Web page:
Tax Tip for Business Owners
Here is a good tax tip that greatly benefits young entrepreneurs and businesses trying to survive the effects of the current recession:
If you are the owner of an incorporated business, there are two ways to pay yourself – wages and dividends.
Why are dividends the better way to pay yourself?
Most of us are very comfortable receiving pay because even prior to becoming an entrepreneur, we have had summer jobs where we received a pay cheque and even made RRSP contributions.
The problem with paying yourself a wage is that it is expensive because CRA imposes payroll taxes such as CPP and EI.
If you own more than 40% of the company, you can avoid EI on your payroll; however, CPP cannot be avoided. CPP is very expensive. Since you own the company, the combined CPP premiums are at 9.9% of gross wages, maxing out at $46,300.
In other words, if you pay yourself $50,000 in wages, the CPP premium alone costs you and your company $4,236. The income taxes on the $50,000 would be $8,452. So a $50,000 pay resulted in $12,688 taxes in total.
However, if you received a $50,000 dividend from the company, CPP does not apply to dividends, so there is $4,236 in savings right away. And $50,000 in dividends only triggers $1,788 in income taxes. Dividends paid are also not a business expense and therefore not deductible. Dividends are paid out of retained earnings, which are after-tax. Remember though that the corporate tax rate is 13.5% on the first $400,000 in profits British Columbia.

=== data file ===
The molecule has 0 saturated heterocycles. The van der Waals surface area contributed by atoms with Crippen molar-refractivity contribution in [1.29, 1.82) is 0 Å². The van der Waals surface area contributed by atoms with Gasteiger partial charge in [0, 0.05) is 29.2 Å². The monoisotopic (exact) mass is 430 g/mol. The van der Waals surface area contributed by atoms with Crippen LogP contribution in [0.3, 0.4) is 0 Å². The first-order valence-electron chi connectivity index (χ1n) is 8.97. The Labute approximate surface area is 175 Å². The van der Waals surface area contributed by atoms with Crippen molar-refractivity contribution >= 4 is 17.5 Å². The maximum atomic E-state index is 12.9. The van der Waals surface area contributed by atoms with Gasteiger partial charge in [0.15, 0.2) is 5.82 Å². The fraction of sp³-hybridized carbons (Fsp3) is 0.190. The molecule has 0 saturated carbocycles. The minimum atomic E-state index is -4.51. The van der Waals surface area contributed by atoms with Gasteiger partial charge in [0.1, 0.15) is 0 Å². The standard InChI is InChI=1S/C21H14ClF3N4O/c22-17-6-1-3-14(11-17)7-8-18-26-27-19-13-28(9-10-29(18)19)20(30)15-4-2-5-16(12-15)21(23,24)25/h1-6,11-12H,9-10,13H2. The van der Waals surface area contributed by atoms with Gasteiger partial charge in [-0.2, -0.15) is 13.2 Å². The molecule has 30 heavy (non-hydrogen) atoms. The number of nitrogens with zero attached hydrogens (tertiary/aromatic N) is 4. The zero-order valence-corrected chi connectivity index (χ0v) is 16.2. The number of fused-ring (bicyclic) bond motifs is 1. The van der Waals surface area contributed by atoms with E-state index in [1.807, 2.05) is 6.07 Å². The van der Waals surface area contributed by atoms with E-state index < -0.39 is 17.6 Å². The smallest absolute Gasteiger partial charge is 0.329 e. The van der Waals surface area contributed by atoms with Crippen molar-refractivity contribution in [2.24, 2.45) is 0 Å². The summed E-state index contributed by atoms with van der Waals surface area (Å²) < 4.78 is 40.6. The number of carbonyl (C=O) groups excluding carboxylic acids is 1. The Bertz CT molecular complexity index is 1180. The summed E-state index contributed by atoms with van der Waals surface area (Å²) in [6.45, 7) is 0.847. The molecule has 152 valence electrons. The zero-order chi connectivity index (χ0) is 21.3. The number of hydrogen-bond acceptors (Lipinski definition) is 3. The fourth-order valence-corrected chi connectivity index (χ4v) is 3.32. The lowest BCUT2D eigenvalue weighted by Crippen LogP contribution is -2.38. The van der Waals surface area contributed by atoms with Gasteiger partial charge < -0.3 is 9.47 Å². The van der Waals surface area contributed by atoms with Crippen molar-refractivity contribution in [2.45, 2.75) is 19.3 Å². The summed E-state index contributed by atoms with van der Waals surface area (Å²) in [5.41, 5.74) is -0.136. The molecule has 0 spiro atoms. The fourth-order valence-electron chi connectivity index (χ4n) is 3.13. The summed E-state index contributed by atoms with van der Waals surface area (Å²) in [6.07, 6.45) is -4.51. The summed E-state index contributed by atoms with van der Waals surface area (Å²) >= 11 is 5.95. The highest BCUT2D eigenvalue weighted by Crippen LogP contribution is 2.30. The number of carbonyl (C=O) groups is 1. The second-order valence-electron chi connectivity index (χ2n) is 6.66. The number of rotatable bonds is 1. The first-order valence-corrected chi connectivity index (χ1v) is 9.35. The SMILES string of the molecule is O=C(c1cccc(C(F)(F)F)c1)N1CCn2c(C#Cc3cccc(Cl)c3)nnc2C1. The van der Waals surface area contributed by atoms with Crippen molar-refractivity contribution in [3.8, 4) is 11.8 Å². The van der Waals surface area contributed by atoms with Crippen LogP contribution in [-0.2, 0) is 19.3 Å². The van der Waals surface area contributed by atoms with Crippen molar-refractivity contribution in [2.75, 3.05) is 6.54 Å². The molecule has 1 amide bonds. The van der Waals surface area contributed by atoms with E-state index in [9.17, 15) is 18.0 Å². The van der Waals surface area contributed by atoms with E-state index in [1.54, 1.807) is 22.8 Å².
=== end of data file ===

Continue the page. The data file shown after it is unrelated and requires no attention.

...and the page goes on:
Dividends work really well for young entrepreneurs who are trying to accumulate funds to finance the expansion of the business. Young entrepreneurs in theory also have less personal expenses to pay, so in theory they shouldn’t need to extract a lot of funds out of the company for personal use
For business owners in Canada who are trying to survive the current recession, going the dividends route can result in smoother cash management. If a married couple both work in the business, the couple and the company save $8,472 in CPP premiums with this strategy alone.
The other advantage of dividends is that the CRA does not require monthly tax remittance on dividends paid to owners; payroll requires payroll withholdings remitted to CRA by the 15th of the following month.
My experience has been that once a business owner gets into the habit of issuing dividends for tax planning and income splitting purposes, the benefits will be obvious.
If you have any questions or would like to know how we can help you more, contact us.
Disclaimer: All Rights Reserved for Mew & Company. This blog post is designed to provide information for personal use only. Please consult your professional tax advisor for further information. Mew & Company is not responsible for any legal disputes resulting form the content of this blog post.